Poetry Pamphlet Reviews & Features

Run by HappenStance Press

(Trans. Mimi Khalvati & Choman Hardi)
Enitharmon Press 2008 £4.00
http://www.enitharmon.co.uk

Kajal Ahmad, born in Iraqi Kurdistan in 1967, is one of the leading Kurdish women poets, and her work is sympathetically translated here by Mimi Khalvati and Choman Hardi, under the auspices of the Poetry Translation Centre.

Hardi tells us that the original Kurdish is exquisitely musical, and these are musical translations, with the sense of effortless ease that a good translation has. Ahmad finds subtle parallels between her oppression as a woman in a patriarchal society and her subjugation as a Kurd in Iraq.

In ‘The Lonely Earth’ (portrayed as “she”), it is not difficult to see in the sun, that “big thief”, a bullying Iraq

who burns with the many beams he has taken
for himself
and who looks at the moon and the earth
like lodgers.

Ahmad’s poetry can be read on several levels, retaining a traditional, lyrical mode, while subverting the language of ancient Kurdish (male) poets.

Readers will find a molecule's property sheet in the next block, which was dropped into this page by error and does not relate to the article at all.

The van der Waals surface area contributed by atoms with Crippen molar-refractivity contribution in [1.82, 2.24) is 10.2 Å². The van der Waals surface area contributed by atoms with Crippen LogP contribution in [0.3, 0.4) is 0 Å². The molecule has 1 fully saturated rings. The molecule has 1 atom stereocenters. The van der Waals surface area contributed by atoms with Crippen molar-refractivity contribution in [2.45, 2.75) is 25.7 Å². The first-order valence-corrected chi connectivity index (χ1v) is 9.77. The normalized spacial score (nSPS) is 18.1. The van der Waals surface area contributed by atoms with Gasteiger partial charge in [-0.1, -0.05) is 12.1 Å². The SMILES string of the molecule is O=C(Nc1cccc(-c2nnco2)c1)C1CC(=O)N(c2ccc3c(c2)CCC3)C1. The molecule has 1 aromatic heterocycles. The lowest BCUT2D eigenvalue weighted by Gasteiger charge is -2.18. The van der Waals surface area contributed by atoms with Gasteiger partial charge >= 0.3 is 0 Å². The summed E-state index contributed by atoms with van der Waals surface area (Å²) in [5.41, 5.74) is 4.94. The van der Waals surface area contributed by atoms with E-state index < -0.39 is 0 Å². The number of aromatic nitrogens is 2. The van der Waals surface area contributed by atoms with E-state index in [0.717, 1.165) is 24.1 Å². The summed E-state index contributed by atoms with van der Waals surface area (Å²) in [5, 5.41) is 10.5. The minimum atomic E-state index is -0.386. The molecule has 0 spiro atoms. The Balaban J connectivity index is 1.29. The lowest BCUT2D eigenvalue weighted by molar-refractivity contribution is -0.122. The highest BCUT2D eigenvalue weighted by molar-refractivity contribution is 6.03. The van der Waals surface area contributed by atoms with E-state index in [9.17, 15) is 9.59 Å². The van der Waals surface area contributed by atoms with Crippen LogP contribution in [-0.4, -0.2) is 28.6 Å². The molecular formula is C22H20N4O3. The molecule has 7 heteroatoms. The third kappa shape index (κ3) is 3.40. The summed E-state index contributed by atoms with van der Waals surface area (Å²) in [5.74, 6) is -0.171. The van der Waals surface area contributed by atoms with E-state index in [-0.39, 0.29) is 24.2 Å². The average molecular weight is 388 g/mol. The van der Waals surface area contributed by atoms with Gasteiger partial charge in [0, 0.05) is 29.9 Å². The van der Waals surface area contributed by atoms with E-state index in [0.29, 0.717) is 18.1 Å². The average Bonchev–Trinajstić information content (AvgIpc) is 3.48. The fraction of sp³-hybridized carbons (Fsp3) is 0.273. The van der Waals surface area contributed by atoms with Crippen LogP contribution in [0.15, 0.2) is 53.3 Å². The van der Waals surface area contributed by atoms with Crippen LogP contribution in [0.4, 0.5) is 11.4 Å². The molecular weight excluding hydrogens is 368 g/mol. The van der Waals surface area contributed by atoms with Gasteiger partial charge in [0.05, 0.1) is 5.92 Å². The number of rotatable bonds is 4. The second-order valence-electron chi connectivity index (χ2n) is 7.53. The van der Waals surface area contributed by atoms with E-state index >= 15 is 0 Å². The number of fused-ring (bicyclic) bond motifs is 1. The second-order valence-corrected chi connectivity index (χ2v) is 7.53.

The voice is one exiled from the real action through gender or ethnicity, yet what is remarkable is that the tone is not bitter or elegiac, but humorous and full of ironic mischief. In ‘Birds’, she tells us that Kurds, “[A]ccording to the latest classification…/ now belong to a species of bird”, and she employs a register of pseudo-ornithological language to bring the point home. In the English, the fortuitous rhyme sharpens it: “Yes, Kurds are birds!” The ending suggests that the old literary traditions, the old poets, no longer serve the needs of the present-day Kurdish nation. These birds “build no nests”, and even when they land they do not “visit Mewlana to enquire of his health/ or bow down to the dust in the gentle wind, like Nali.”

‘Kinder than Miriam’, written when many women outlived their sons, who had been killed by the Iraqi dictatorship, sees Ahmad begging her countrywomen to be stronger than Miriam/Mary, and to participate in the struggle.

In ‘Stone is better’, Ahmad uses the Kurdish landscape—“Our geography is rocky/ … /It is also stubborn” to demand “a new era and a new people/ a people who are poets and an era that is poetry.” Amen to that.

Anna Crowe